Performance wise we're in very good shape here across the board. Lucas and Berroyer are fantastic together with Lucas excelling as a completely sympathetic character who, even after all he's been put through, manages to give a dying man his last wish simply because he's a compassionate person. Berroyer's transformation from the friendly, trustworthy innkeeper to an obsessive and deranged captor is both humorous and completely frightening and these two play off of each other very well throughout the film. The movie is also extremely well shot. From the close ups of Marc as he's doing this thing on stage at the beginning of the movie to the ceiling view a la Taxi Driver that is used towards the end of the movie, Calvaire is a really slick looking film. It's bleak in that the colors are very tame and have been intentionally toned down but it really works well in the context of this completely twisted and perverted story.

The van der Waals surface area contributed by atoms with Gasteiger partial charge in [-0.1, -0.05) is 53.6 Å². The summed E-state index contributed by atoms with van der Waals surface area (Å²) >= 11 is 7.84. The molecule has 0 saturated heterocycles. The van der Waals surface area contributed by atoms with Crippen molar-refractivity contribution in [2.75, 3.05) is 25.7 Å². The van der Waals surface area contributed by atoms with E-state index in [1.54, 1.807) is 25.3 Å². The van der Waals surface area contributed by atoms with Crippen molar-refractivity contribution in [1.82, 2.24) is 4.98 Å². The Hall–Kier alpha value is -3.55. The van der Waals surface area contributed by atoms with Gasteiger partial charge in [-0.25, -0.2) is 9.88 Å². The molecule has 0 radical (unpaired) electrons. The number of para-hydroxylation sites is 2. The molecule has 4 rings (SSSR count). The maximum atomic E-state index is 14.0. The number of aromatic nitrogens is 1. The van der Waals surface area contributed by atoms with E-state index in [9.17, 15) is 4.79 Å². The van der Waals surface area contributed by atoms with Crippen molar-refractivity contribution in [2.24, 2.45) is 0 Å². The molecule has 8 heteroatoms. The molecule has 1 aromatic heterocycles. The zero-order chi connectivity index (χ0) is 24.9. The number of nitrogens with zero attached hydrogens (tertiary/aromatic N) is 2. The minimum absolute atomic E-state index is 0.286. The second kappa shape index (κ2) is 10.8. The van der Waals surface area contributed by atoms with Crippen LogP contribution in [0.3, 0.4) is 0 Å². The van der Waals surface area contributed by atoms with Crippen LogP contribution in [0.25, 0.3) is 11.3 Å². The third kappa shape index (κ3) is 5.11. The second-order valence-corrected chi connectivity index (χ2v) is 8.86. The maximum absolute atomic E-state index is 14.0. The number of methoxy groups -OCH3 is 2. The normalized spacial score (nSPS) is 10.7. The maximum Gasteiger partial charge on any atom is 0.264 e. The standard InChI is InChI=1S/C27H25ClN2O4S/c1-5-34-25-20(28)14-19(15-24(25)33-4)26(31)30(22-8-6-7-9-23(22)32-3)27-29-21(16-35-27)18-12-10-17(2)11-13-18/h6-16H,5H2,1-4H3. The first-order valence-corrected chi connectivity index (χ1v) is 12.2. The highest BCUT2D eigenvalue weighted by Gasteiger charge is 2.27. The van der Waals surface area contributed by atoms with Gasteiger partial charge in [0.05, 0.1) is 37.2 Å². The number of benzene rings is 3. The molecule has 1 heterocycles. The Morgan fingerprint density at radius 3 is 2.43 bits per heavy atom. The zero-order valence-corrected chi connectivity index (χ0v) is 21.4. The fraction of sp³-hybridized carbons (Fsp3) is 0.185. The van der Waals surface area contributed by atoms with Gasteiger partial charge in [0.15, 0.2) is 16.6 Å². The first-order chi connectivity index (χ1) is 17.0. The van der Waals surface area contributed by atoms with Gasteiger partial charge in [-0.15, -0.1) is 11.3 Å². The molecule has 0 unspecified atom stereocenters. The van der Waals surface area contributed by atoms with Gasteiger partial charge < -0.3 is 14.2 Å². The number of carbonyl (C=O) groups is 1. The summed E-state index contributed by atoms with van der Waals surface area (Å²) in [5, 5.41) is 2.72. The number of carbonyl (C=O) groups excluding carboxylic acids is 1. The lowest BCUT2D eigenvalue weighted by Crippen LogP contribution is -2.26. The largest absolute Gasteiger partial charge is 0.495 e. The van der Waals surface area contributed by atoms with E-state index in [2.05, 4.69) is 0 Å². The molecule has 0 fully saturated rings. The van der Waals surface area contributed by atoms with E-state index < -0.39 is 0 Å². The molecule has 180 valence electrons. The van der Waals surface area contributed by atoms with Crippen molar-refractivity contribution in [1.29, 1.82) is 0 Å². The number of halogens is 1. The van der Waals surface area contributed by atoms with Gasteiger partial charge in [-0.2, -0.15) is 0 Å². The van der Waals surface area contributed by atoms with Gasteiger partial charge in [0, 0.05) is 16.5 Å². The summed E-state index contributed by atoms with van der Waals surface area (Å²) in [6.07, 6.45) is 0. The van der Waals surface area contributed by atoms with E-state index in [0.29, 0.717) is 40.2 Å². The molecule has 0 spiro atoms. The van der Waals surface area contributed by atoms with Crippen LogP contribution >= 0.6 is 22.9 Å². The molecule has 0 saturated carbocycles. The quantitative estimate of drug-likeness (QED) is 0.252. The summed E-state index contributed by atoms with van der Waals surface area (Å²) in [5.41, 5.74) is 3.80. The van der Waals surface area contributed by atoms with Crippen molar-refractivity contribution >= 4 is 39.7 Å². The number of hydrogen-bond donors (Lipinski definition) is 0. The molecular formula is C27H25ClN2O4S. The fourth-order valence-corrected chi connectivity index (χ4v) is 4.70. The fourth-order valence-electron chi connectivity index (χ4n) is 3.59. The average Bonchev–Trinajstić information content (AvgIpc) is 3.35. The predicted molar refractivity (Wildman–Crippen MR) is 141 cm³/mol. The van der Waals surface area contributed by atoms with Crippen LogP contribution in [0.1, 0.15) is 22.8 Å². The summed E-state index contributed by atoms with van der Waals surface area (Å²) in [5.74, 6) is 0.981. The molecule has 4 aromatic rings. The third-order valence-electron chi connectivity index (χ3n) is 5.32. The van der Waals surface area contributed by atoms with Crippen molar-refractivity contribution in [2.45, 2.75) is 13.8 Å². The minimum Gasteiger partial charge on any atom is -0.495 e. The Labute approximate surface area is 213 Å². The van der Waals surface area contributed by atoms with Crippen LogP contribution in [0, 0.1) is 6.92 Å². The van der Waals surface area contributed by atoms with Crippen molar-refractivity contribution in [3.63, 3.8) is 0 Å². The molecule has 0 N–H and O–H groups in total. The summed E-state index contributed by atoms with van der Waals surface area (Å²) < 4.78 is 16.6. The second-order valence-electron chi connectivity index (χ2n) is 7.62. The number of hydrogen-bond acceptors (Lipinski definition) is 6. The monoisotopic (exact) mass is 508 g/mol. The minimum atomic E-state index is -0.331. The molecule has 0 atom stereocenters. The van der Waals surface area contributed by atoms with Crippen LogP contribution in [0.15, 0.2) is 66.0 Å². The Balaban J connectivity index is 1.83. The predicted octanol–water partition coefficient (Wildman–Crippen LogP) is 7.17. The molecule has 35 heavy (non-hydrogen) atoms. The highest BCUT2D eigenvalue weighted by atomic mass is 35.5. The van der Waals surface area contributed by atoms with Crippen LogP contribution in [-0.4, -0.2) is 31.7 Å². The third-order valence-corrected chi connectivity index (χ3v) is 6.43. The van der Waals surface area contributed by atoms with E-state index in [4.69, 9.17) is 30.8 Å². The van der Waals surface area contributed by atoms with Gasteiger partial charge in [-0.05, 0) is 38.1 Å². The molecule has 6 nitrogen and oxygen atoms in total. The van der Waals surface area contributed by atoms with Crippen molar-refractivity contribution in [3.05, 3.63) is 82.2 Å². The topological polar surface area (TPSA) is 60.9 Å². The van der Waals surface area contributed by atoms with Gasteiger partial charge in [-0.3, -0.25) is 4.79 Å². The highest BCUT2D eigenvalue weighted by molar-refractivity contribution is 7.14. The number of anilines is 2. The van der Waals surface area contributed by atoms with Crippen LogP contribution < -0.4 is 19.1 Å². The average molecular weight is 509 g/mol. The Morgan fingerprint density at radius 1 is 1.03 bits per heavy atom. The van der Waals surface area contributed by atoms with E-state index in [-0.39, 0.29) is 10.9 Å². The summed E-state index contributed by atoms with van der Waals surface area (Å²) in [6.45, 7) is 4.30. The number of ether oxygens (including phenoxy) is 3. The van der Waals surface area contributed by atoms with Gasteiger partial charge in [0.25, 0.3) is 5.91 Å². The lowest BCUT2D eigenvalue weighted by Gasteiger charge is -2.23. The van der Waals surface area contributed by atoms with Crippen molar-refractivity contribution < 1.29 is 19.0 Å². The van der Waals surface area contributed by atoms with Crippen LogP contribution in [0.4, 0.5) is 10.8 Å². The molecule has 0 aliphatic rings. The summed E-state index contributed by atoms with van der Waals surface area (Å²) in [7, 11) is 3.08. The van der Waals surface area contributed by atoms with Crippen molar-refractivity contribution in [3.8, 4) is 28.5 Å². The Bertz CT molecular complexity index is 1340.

The 2.35.1 anamorphic widescreen transfer has a bit of blurriness to it in some scenes, possibly from the PAL to NTSC conversion process, but is otherwise pretty decent. Some of the darker scenes are a little bit muddy but the colors are all appropriately muted and the bleak look that the cinematographer and art direction team worked so hard to create remains completely intact. Flesh tones look pretty decent and the black levels are certainly strong. There's a little bit of color bleeding from the reds towards the end of the movie but that almost seems intentional. Calvaire is a really strange looking film and aside from the mild motion blurring (and it is mild, thankfully), it looks pretty good on this disc.